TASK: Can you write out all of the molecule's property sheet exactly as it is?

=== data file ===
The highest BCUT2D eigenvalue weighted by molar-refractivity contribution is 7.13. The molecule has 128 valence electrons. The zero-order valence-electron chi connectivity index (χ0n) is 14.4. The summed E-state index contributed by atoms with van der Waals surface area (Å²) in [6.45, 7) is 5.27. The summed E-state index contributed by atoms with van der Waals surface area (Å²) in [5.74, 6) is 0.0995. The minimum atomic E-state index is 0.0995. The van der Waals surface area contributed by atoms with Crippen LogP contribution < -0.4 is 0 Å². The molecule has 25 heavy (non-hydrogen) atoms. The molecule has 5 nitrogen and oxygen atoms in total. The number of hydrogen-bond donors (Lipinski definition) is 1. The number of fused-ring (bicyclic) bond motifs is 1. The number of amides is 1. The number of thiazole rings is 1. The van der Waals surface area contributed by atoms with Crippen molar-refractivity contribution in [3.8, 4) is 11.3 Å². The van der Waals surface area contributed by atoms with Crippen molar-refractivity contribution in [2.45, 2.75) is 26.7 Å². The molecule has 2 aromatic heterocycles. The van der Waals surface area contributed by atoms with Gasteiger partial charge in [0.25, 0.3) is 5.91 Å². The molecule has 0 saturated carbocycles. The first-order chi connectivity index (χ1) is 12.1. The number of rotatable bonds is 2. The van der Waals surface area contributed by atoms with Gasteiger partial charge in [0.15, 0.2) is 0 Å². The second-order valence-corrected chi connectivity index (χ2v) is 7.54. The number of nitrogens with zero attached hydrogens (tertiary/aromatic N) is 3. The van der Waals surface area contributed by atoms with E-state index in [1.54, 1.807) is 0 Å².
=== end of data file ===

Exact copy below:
The highest BCUT2D eigenvalue weighted by molar-refractivity contribution is 7.13. The molecule has 128 valence electrons. The zero-order valence-electron chi connectivity index (χ0n) is 14.4. The summed E-state index contributed by atoms with van der Waals surface area (Å²) in [6.45, 7) is 5.27. The summed E-state index contributed by atoms with van der Waals surface area (Å²) in [5.74, 6) is 0.0995. The minimum atomic E-state index is 0.0995. The van der Waals surface area contributed by atoms with Crippen LogP contribution < -0.4 is 0 Å². The molecule has 25 heavy (non-hydrogen) atoms. The molecule has 5 nitrogen and oxygen atoms in total. The number of hydrogen-bond donors (Lipinski definition) is 1. The number of fused-ring (bicyclic) bond motifs is 1. The number of amides is 1. The number of thiazole rings is 1. The van der Waals surface area contributed by atoms with Crippen molar-refractivity contribution in [3.8, 4) is 11.3 Å². The van der Waals surface area contributed by atoms with Crippen molar-refractivity contribution in [2.45, 2.75) is 26.7 Å². The molecule has 2 aromatic heterocycles. The van der Waals surface area contributed by atoms with Gasteiger partial charge in [0.25, 0.3) is 5.91 Å². The molecule has 0 saturated carbocycles. The first-order chi connectivity index (χ1) is 12.1. The number of rotatable bonds is 2. The van der Waals surface area contributed by atoms with Gasteiger partial charge in [0.15, 0.2) is 0 Å². The second-order valence-corrected chi connectivity index (χ2v) is 7.54. The number of nitrogens with zero attached hydrogens (tertiary/aromatic N) is 3. The van der Waals surface area contributed by atoms with E-state index in [1.54, 1.807) is 0 Å².